Hands-on 7: Databases
Intro to databases
This hands-on assignment will introduce you to databases. One of the benefits of using a database is that it provides transactions, which have isolation and atomicity (see chapter 9 for details). Transactions provide guarantees that an ordinary file system does not provide. The focus in this hands-on is on isolation.
For the purposes of this exercise, we will discuss a PostgreSQL database. The default isolation level, which specifies what type of serializability semantics are desired, is SERIALIZABLE. In PostgreSQL, this means that all schedules will be conflict-serializable.
PostgreSQL databases allow users (such as application developers) to organize data in tables. Each table consists of record called rows. Each row, in turn, consists of several attributes called columns.
In this hands-on, we use some basic SQL commands. We have explained the relevant commands in the assignment, but if you have any additional questions about SQL syntax, please post on Piazza.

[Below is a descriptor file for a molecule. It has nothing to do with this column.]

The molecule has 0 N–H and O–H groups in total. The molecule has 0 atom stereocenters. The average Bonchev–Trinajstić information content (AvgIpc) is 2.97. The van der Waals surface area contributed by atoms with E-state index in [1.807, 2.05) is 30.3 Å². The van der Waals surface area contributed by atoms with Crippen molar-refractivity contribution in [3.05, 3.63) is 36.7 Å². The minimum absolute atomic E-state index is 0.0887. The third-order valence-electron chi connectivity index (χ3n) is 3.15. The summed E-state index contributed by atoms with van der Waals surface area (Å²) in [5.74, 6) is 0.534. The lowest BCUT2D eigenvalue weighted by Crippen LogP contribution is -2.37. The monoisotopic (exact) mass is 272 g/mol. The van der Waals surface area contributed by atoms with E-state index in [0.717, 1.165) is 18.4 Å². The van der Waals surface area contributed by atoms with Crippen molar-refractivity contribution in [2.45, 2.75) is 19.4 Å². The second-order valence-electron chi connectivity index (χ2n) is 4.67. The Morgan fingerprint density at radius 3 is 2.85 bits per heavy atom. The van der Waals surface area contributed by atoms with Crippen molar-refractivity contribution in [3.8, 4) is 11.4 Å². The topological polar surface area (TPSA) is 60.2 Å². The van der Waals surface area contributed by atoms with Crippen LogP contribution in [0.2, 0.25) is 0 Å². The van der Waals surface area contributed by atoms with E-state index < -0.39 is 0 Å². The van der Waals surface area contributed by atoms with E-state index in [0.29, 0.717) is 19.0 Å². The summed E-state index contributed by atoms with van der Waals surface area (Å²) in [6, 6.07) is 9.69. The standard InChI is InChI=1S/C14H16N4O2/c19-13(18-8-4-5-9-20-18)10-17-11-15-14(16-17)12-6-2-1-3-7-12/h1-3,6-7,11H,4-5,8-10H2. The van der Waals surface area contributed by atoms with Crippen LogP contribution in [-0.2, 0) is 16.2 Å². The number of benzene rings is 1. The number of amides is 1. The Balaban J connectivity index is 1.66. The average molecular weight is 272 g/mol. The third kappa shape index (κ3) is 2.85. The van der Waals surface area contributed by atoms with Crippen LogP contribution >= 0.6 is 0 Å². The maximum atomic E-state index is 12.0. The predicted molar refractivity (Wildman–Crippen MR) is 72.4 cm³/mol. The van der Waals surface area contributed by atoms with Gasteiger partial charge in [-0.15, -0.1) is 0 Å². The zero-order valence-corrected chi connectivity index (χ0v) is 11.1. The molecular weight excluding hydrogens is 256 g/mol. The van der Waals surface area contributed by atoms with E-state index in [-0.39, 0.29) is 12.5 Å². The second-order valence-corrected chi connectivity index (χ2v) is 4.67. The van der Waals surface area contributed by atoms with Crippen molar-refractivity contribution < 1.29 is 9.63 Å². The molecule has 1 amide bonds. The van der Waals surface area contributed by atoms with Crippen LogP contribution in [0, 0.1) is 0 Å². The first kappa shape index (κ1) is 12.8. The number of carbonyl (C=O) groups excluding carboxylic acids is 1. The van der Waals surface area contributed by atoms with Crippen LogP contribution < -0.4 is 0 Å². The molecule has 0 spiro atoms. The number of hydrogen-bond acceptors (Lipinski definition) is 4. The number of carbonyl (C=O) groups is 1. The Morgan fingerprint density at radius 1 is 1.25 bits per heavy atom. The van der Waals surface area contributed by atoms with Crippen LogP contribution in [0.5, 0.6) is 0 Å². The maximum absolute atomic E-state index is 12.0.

To deal with concurrent operations, many databases, including PostgreSQL, support transactions, which allow several statements to execute with atomicity and isolation. To execute statements as a single transaction, clients first issue a BEGIN command, then execute some SQL commands, and finally issue either a COMMIT command, which makes the transaction's changes permanent, or a ROLLBACK command, which reverts the changes from all of the commands in the transaction.
In this assignment, you will think about concurrent database queries that issue SQL statements over two different connections to a single database.
Now you're ready for this week's questions.
Like before, the questions are in a read-only google doc. Make sure to enter quesitons in the page indicated (please do not erase the question text) and upload them as a PDF to Gradescope. See more detailed instructions at the end of the first week's hands-on. If you are having Gradescope problems, please post a question on Piazza!